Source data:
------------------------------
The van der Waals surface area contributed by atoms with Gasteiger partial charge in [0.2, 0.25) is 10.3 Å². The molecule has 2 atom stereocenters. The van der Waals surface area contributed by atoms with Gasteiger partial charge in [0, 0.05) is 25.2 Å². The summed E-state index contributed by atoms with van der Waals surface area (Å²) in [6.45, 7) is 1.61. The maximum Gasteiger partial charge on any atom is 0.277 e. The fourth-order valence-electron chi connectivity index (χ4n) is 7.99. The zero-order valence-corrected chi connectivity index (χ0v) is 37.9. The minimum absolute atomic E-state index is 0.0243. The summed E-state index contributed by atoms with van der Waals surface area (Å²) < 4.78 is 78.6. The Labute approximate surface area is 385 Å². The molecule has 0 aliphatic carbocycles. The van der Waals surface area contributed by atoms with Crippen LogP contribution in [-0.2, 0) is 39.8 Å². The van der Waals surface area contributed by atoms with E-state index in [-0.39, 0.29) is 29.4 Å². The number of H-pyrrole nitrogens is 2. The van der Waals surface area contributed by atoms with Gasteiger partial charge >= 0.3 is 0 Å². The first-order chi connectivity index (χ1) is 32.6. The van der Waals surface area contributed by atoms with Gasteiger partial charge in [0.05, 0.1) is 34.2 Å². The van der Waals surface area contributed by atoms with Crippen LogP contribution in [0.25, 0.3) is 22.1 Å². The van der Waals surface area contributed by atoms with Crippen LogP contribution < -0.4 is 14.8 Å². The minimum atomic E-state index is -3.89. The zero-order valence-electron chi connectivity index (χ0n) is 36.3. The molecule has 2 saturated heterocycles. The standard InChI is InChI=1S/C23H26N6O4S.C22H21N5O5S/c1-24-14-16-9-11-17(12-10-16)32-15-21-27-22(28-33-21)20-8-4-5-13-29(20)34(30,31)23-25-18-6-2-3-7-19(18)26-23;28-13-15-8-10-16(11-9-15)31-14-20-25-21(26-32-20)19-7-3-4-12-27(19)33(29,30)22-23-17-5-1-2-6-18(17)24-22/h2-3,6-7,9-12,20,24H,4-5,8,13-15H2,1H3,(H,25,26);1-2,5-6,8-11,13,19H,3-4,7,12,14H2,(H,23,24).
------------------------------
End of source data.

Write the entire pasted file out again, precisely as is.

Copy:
The van der Waals surface area contributed by atoms with Gasteiger partial charge in [0.2, 0.25) is 10.3 Å². The molecule has 2 atom stereocenters. The van der Waals surface area contributed by atoms with Gasteiger partial charge in [0, 0.05) is 25.2 Å². The summed E-state index contributed by atoms with van der Waals surface area (Å²) in [6.45, 7) is 1.61. The maximum Gasteiger partial charge on any atom is 0.277 e. The fourth-order valence-electron chi connectivity index (χ4n) is 7.99. The zero-order valence-corrected chi connectivity index (χ0v) is 37.9. The minimum absolute atomic E-state index is 0.0243. The summed E-state index contributed by atoms with van der Waals surface area (Å²) < 4.78 is 78.6. The Labute approximate surface area is 385 Å². The molecule has 0 aliphatic carbocycles. The van der Waals surface area contributed by atoms with Crippen LogP contribution in [-0.2, 0) is 39.8 Å². The van der Waals surface area contributed by atoms with E-state index in [-0.39, 0.29) is 29.4 Å². The number of H-pyrrole nitrogens is 2. The van der Waals surface area contributed by atoms with Gasteiger partial charge >= 0.3 is 0 Å². The first-order chi connectivity index (χ1) is 32.6. The van der Waals surface area contributed by atoms with Gasteiger partial charge in [0.05, 0.1) is 34.2 Å². The van der Waals surface area contributed by atoms with Crippen LogP contribution in [0.25, 0.3) is 22.1 Å². The van der Waals surface area contributed by atoms with Crippen LogP contribution < -0.4 is 14.8 Å². The minimum atomic E-state index is -3.89. The zero-order valence-electron chi connectivity index (χ0n) is 36.3. The molecule has 2 saturated heterocycles. The standard InChI is InChI=1S/C23H26N6O4S.C22H21N5O5S/c1-24-14-16-9-11-17(12-10-16)32-15-21-27-22(28-33-21)20-8-4-5-13-29(20)34(30,31)23-25-18-6-2-3-7-19(18)26-23;28-13-15-8-10-16(11-9-15)31-14-20-25-21(26-32-20)19-7-3-4-12-27(19)33(29,30)22-23-17-5-1-2-6-18(17)24-22/h2-3,6-7,9-12,20,24H,4-5,8,13-15H2,1H3,(H,25,26);1-2,5-6,8-11,13,19H,3-4,7,12,14H2,(H,23,24).